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Smartphones in the classroom: friend or foe?

The combination of students and mobile devices in the classroom has long been a debate topic among education professionals. The use of mobile devices during classes is often regarded as an element of distraction for students. But with today’s smartphones, can this still be the case?

In the pre-smartphone era, when traditional mobile phones – or “dumb phones”, how I like to call them – ruled the world, students simply couldn’t use their phones for learning. You couldn’t do much with them beside texting, calling and playing a few simple games. Remember Snake? I was a champion at it. Games like Pokemon Go or Angry Birds were simply not an option for my Nokia 1600 phone. I think today’s generation of students would definitely consider these phones rather boring.

Fast forward to the present day. Now every student has at least a smart-ish phone and they seem really attached to it. That spells bad news for the traditional learning environment, one would think. As a teacher, you could try to ban the use of smartphones in your classroom, but don't hope for the most popular teacher award in your school. Plus, you probably won't succeed 100%.

The good news is you don’t have to eliminate mobile devices from the class; you just have to repurpose them, and use them as a tool for learning. You have to use them for what they’re meant to be used: help people communicate easier and better.

Phones can help students engage more in classroom activities

First, there are plenty of educational apps available in the App Store or in Google Play; you just need to find the right ones for your class. Depending on the age of your students and your subject matter, you can pick and choose the apps that perfectly fit your educational needs. "There's an app for that" are not empty words, you know?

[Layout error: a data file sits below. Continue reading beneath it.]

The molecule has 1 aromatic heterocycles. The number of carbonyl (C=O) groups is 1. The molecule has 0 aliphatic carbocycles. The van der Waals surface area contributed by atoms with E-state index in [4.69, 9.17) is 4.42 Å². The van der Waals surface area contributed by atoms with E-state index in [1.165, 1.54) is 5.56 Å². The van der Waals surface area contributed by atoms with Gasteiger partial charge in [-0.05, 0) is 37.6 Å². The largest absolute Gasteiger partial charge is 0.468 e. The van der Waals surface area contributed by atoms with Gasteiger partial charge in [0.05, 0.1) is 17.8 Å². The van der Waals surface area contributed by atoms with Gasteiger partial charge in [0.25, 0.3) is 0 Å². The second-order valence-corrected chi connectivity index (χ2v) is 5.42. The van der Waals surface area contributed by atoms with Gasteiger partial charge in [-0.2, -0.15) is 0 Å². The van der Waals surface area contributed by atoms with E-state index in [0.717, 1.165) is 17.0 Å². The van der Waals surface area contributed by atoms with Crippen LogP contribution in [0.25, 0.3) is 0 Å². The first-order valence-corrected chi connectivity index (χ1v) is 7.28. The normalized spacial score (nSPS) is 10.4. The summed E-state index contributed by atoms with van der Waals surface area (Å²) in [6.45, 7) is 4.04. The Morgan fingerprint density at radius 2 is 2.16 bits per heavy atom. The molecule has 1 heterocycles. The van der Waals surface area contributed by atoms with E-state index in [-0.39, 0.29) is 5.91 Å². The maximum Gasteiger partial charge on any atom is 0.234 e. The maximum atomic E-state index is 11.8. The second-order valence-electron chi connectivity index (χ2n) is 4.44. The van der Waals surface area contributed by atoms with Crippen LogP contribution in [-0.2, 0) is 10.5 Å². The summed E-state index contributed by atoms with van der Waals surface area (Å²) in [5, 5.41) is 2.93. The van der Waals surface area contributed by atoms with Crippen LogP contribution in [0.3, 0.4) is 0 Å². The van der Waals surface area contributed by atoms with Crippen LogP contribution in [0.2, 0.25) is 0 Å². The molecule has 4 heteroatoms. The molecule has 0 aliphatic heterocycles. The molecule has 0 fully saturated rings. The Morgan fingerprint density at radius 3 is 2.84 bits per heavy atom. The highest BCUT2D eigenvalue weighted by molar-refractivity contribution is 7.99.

Besides making use of the apps, your students could use their phones to access your LiveBinders with podcasts, videos, and specific articles for their homework, or for extra credits. They can collaborate on a group activity on an online chat, on Twitter, or on any platform you deem is the most appropriate for what they have to do.

What's more, they can use their smartphones to create content that you'll use in your class. From shooting short videos and creating their own ebooks, to making notes on Padlet, being involved in content creation for class will help them better retain all the new information they have to learn.

And now, story time!

The first time I tried gamification with my students was during a seminar on green marketing and consumerism. I didn't have any specialized apps or school LMS to get started, but I did have a class full of students with smartphones and a carbon footprint calculator website. The topic itself was quite engaging for my students, as millennials do care about the environment and sustainability. However, I wanted to make the morale of the seminar more memorable, so I invited them to play a game.